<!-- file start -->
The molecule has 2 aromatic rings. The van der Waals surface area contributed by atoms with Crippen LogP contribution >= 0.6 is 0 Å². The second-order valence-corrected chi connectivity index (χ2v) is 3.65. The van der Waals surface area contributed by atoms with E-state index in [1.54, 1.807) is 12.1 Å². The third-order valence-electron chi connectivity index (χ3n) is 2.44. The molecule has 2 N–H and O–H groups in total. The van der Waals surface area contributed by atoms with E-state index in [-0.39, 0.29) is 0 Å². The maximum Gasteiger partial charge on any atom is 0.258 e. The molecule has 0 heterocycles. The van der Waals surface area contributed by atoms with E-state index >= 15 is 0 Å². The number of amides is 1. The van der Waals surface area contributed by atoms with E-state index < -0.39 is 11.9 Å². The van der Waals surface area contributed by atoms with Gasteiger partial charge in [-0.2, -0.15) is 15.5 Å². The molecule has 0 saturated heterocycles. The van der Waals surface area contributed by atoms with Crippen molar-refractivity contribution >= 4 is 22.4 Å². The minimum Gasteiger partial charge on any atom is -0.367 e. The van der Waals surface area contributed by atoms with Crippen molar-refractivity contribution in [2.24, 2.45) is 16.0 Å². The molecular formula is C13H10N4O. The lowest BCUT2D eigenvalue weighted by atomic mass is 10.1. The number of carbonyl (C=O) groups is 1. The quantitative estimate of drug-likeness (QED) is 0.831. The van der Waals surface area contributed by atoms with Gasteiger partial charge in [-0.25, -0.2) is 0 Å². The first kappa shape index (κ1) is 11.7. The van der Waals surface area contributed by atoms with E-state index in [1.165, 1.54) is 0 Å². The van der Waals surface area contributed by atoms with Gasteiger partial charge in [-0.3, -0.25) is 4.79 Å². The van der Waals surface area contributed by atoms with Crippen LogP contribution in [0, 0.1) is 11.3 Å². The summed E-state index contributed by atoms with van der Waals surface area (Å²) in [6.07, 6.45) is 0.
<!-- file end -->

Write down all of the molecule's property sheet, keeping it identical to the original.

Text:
The molecule has 2 aromatic rings. The van der Waals surface area contributed by atoms with Crippen LogP contribution >= 0.6 is 0 Å². The second-order valence-corrected chi connectivity index (χ2v) is 3.65. The van der Waals surface area contributed by atoms with E-state index in [1.54, 1.807) is 12.1 Å². The third-order valence-electron chi connectivity index (χ3n) is 2.44. The molecule has 2 N–H and O–H groups in total. The van der Waals surface area contributed by atoms with E-state index in [-0.39, 0.29) is 0 Å². The maximum Gasteiger partial charge on any atom is 0.258 e. The molecule has 0 heterocycles. The van der Waals surface area contributed by atoms with E-state index >= 15 is 0 Å². The number of amides is 1. The van der Waals surface area contributed by atoms with E-state index < -0.39 is 11.9 Å². The van der Waals surface area contributed by atoms with Gasteiger partial charge in [-0.2, -0.15) is 15.5 Å². The molecule has 0 saturated heterocycles. The van der Waals surface area contributed by atoms with Crippen molar-refractivity contribution >= 4 is 22.4 Å². The minimum Gasteiger partial charge on any atom is -0.367 e. The van der Waals surface area contributed by atoms with Crippen molar-refractivity contribution in [2.24, 2.45) is 16.0 Å². The molecular formula is C13H10N4O. The lowest BCUT2D eigenvalue weighted by atomic mass is 10.1. The number of carbonyl (C=O) groups is 1. The quantitative estimate of drug-likeness (QED) is 0.831. The van der Waals surface area contributed by atoms with Gasteiger partial charge in [-0.25, -0.2) is 0 Å². The first kappa shape index (κ1) is 11.7. The van der Waals surface area contributed by atoms with E-state index in [1.165, 1.54) is 0 Å². The van der Waals surface area contributed by atoms with Gasteiger partial charge in [-0.3, -0.25) is 4.79 Å². The van der Waals surface area contributed by atoms with Crippen LogP contribution in [0, 0.1) is 11.3 Å². The summed E-state index contributed by atoms with van der Waals surface area (Å²) in [6.07, 6.45) is 0.